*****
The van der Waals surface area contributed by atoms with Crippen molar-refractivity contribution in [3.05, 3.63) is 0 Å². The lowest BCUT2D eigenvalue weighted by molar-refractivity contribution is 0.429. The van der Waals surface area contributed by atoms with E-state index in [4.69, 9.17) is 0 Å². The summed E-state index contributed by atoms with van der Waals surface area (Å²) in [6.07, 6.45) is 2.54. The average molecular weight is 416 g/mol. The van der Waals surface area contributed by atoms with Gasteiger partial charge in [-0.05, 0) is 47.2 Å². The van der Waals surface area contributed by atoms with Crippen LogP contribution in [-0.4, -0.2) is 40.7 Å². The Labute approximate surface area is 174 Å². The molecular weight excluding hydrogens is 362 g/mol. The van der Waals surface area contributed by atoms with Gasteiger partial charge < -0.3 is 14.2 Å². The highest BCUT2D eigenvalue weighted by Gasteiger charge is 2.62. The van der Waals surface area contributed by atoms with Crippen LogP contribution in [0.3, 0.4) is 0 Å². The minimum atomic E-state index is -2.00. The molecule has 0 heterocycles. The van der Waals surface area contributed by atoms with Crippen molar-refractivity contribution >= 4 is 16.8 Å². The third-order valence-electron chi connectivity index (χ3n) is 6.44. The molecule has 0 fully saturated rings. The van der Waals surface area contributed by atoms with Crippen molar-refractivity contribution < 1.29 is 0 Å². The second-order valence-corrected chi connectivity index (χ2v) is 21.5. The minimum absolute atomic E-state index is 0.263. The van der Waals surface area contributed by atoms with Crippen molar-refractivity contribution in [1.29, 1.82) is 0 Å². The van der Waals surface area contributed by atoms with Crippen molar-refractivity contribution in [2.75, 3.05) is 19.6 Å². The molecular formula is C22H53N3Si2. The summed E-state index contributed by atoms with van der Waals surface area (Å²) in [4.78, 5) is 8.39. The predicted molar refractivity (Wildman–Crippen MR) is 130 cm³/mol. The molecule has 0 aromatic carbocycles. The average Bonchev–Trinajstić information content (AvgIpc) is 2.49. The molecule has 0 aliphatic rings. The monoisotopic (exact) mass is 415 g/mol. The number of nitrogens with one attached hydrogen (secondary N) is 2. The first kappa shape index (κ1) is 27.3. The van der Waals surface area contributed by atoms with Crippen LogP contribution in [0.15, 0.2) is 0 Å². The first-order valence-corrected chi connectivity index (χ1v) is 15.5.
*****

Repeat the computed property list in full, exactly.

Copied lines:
The van der Waals surface area contributed by atoms with Crippen molar-refractivity contribution in [3.05, 3.63) is 0 Å². The lowest BCUT2D eigenvalue weighted by molar-refractivity contribution is 0.429. The van der Waals surface area contributed by atoms with E-state index in [4.69, 9.17) is 0 Å². The summed E-state index contributed by atoms with van der Waals surface area (Å²) in [6.07, 6.45) is 2.54. The average molecular weight is 416 g/mol. The van der Waals surface area contributed by atoms with Gasteiger partial charge in [-0.05, 0) is 47.2 Å². The van der Waals surface area contributed by atoms with Crippen LogP contribution in [-0.4, -0.2) is 40.7 Å². The Labute approximate surface area is 174 Å². The molecular weight excluding hydrogens is 362 g/mol. The van der Waals surface area contributed by atoms with Gasteiger partial charge < -0.3 is 14.2 Å². The highest BCUT2D eigenvalue weighted by Gasteiger charge is 2.62. The van der Waals surface area contributed by atoms with Crippen LogP contribution in [0.3, 0.4) is 0 Å². The minimum atomic E-state index is -2.00. The molecule has 0 heterocycles. The van der Waals surface area contributed by atoms with Crippen molar-refractivity contribution >= 4 is 16.8 Å². The third-order valence-electron chi connectivity index (χ3n) is 6.44. The molecule has 0 fully saturated rings. The van der Waals surface area contributed by atoms with Crippen molar-refractivity contribution < 1.29 is 0 Å². The second-order valence-corrected chi connectivity index (χ2v) is 21.5. The minimum absolute atomic E-state index is 0.263. The van der Waals surface area contributed by atoms with Crippen molar-refractivity contribution in [1.29, 1.82) is 0 Å². The van der Waals surface area contributed by atoms with Crippen molar-refractivity contribution in [2.75, 3.05) is 19.6 Å². The molecular formula is C22H53N3Si2. The summed E-state index contributed by atoms with van der Waals surface area (Å²) in [4.78, 5) is 8.39. The predicted molar refractivity (Wildman–Crippen MR) is 130 cm³/mol. The molecule has 0 aromatic carbocycles. The average Bonchev–Trinajstić information content (AvgIpc) is 2.49. The molecule has 0 aliphatic rings. The monoisotopic (exact) mass is 415 g/mol. The number of nitrogens with one attached hydrogen (secondary N) is 2. The first kappa shape index (κ1) is 27.3. The van der Waals surface area contributed by atoms with Crippen LogP contribution in [0.15, 0.2) is 0 Å². The first-order valence-corrected chi connectivity index (χ1v) is 15.5.